Pepy's Diary. 06 Jul 1666. Up, and after doing some business at my office abroad to Lumbard Street [Map], about the getting of a good sum of money, thence home, in preparation for my having some good sum in my hands, for fear of a trouble in the State, that I may not have all I have in the world out of my hands and so be left a beggar. Having put that in a way, I home to the office, and so to the Tower; about shipping of some more pressed men, and that done, away to Broad Streete, to Sir G. Carteret (age 56), who is at a pay of tickets all alone, and I believe not less than one thousand people in the streets. But it is a pretty thing to observe that both there and every where else, a man shall see many women now-a-days of mean sort in the streets, but no men; men being so afeard of the press.

Pepy's Diary. 17 Aug 1666. So took up my wife and home, there I to the office, and thence with Sympson the joyner home to put together the press he hath brought me for my books this day, which pleases me exceedingly. Then to Sir W. Batten's (age 65), where Sir Richard Ford (age 52) did very understandingly, methought, give us an account of the originall of the Hollands Bank1, and the nature of it, and how they do never give any interest at all to any person that brings in their money, though what is brought in upon the public faith interest is given by the State for. The unsafe condition of a Bank under a Monarch, and the little safety to a Monarch to have any; or Corporation alone (as London in answer to Amsterdam) to have so great a wealth or credit, it is, that makes it hard to have a Bank here. And as to the former, he did tell us how it sticks in the memory of most merchants how the late King (when by the war between Holland and France and Spayne all the bullion of Spayne was brought hither, one-third of it to be coyned; and indeed it was found advantageous to the merchant to coyne most of it), was persuaded in a strait by my Lord Cottington to seize upon the money in the Tower, which, though in a few days the merchants concerned did prevail to get it released, yet the thing will never be forgot.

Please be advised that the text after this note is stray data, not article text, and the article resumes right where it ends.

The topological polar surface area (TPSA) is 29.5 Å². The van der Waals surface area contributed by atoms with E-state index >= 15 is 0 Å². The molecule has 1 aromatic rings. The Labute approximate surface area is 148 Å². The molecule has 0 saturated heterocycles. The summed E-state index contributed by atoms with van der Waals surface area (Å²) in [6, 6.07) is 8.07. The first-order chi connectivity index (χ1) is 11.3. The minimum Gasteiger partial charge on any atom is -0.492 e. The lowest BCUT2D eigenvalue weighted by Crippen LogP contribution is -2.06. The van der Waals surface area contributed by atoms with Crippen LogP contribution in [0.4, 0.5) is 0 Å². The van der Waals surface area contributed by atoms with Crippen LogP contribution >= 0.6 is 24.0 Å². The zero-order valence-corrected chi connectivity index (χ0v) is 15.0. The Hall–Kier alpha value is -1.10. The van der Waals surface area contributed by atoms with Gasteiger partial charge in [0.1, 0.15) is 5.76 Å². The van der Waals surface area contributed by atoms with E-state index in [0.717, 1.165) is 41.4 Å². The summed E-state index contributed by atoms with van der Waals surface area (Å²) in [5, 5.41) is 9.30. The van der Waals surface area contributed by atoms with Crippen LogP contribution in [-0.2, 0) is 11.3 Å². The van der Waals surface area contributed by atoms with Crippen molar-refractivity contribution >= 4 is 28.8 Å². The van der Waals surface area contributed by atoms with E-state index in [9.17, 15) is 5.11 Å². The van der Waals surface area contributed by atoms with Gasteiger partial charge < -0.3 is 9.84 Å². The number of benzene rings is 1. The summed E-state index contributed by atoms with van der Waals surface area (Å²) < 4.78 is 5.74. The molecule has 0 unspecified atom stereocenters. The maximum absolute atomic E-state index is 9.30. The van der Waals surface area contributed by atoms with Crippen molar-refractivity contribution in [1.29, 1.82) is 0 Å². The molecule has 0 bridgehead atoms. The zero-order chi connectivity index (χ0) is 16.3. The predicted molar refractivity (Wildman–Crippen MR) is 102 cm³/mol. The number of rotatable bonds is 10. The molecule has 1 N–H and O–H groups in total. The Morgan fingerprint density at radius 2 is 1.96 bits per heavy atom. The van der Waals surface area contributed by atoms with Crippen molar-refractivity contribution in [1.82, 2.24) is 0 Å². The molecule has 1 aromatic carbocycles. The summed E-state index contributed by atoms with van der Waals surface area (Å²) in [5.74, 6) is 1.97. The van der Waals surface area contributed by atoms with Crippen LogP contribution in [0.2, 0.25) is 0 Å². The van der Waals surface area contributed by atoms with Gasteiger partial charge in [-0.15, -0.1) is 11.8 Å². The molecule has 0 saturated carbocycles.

Note 1. This bank at Amsterdam is referred to in a tract entitled "An Appeal to Caesar", 1660, p. 22. In 1640 Charles I seized the money in the mint in the Tower entrusted to the safe keeping of the Crown. It was the practice of the London goldsmiths at this time to allow interest at the rate of six or eight per cent. on money deposited with them (J. Biddulph Martin, "The Grasshopper in Lombard Street [Map]", 1892, p. 152).

Pepy's Diary. 18 Aug 1666. So home, calling at my little mercer's in Lombard Street [Map], who hath the pretty wench, like the old Queene (age 56), and there cheapened some stuffs to hang my roome, that I intend to turn into a closett.

Pepy's Diary. 20 Aug 1666. Walked back, and so home, and then down to the Old Swan [Map] and drank at Betty Michell's, and so to Westminster to the Exchequer about my quarter tallies, and so to Lombard Street [Map] to choose stuff to hang my new intended closet, and have chosen purple.

Pepy's Diary. 21 Aug 1666. Dined at home, and sister Balty (age 26) with us. My wife snappish because I denied her money to lay out this afternoon; however, good friends again, and by coach set them down at the New Exchange, and I to the Exchequer, and there find my business of my tallys in good forwardness. I passed down into the Hall, and there hear that Mr. Bowles, the grocer, after 4 or 5 days' sickness, is dead, and this day buried. So away, and taking up my wife, went homewards. I 'light and with Harman to my mercer's in Lombard Street [Map], and there agreed for, our purple serge for my closett, and so I away home.

Great Fire of London